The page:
On Browser Testing

Post from April 10, 2012 (↻ July 17, 2022), filed under (feed).

This and many other posts are also available as a pretty, well-behaved ebook: On Web Development.

The primary goal for cross-browser testing is to make sure that documents are usable and consistent across different user agents and devices. Even if you understand this to include both functionality and design, the definition of “usable” is interesting.

Three ideas look particularly important when attempting a definition:

  1. A document should look as intended in all major user agents and devices, yet shouldn’t apply excessive force towards pixel perfection.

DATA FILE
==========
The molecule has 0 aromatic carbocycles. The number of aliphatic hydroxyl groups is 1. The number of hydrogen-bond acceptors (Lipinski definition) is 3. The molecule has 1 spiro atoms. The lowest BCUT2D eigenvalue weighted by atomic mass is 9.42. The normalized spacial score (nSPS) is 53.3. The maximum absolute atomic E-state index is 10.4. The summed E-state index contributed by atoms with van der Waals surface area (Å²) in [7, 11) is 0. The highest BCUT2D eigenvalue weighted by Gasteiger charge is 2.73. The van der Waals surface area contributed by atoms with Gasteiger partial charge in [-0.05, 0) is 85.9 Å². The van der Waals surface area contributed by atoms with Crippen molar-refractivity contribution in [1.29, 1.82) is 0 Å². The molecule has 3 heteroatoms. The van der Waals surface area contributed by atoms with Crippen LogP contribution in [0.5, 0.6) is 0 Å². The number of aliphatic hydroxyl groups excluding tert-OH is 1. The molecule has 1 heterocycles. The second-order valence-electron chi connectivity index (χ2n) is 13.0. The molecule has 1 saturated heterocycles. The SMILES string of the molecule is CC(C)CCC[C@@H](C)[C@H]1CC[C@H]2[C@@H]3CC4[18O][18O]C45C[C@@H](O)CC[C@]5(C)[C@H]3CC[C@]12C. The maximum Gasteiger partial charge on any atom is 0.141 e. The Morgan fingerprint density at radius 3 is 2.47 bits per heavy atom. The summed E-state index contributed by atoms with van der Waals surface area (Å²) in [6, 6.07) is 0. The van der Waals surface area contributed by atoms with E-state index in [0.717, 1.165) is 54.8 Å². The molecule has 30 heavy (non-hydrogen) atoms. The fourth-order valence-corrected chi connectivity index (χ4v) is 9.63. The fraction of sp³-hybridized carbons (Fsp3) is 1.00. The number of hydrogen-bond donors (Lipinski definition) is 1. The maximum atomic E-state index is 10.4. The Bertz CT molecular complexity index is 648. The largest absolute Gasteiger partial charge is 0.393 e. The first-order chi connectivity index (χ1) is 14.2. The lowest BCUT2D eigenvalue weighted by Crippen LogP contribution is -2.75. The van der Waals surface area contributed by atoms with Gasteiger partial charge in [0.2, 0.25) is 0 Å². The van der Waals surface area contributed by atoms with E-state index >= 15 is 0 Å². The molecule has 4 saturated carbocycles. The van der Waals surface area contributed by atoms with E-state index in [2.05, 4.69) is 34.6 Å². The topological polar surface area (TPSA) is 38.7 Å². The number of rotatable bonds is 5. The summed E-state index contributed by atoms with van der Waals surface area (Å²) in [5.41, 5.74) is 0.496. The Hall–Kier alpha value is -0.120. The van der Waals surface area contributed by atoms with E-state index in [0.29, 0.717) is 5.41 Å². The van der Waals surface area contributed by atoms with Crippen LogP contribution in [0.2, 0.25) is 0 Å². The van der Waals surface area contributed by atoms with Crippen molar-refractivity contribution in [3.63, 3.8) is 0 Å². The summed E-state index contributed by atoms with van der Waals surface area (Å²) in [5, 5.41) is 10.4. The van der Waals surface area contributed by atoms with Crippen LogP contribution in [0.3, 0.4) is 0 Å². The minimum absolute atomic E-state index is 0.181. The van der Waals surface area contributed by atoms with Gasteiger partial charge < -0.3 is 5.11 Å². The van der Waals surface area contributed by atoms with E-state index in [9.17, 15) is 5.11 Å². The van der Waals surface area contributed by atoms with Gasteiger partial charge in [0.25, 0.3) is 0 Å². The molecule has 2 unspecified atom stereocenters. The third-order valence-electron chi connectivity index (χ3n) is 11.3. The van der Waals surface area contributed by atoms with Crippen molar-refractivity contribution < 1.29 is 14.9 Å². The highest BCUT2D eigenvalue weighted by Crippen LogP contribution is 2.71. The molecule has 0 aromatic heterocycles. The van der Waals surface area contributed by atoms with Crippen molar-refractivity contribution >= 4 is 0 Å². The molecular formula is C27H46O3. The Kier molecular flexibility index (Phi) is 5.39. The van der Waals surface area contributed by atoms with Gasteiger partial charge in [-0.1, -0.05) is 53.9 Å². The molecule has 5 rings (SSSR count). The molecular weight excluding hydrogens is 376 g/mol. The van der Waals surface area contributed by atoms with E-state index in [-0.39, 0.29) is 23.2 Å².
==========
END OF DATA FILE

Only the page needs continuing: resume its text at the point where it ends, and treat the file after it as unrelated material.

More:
2. A document should be fully functional in all major user agents and devices, yet make smart use of graceful degradation.

  3. A document should be operable within acceptable user and user agent boundaries, acknowledge that there are user preferences and device constraints outside of a developer’s control, and deem a certain degree of user engagement to be reasonable, like (vertical) scrolling, zooming, and rotating.

I’d like to probe these statements—please share your thoughts.

Toot or tweet about this?

About Me

Jens Oliver Meiert, on September 30, 2021.

I’m Jens, and I’m an engineering lead and author. I’ve worked as a technical lead for Google, I’m close to W3C and WHATWG, and I write and review books for O’Reilly. I love trying things, sometimes including philosophy, art, and adventure. Here on meiert.com I share some of my views and experiences.

If you have a question or suggestion about what I write, please leave a comment (if available) or a message. Thank you!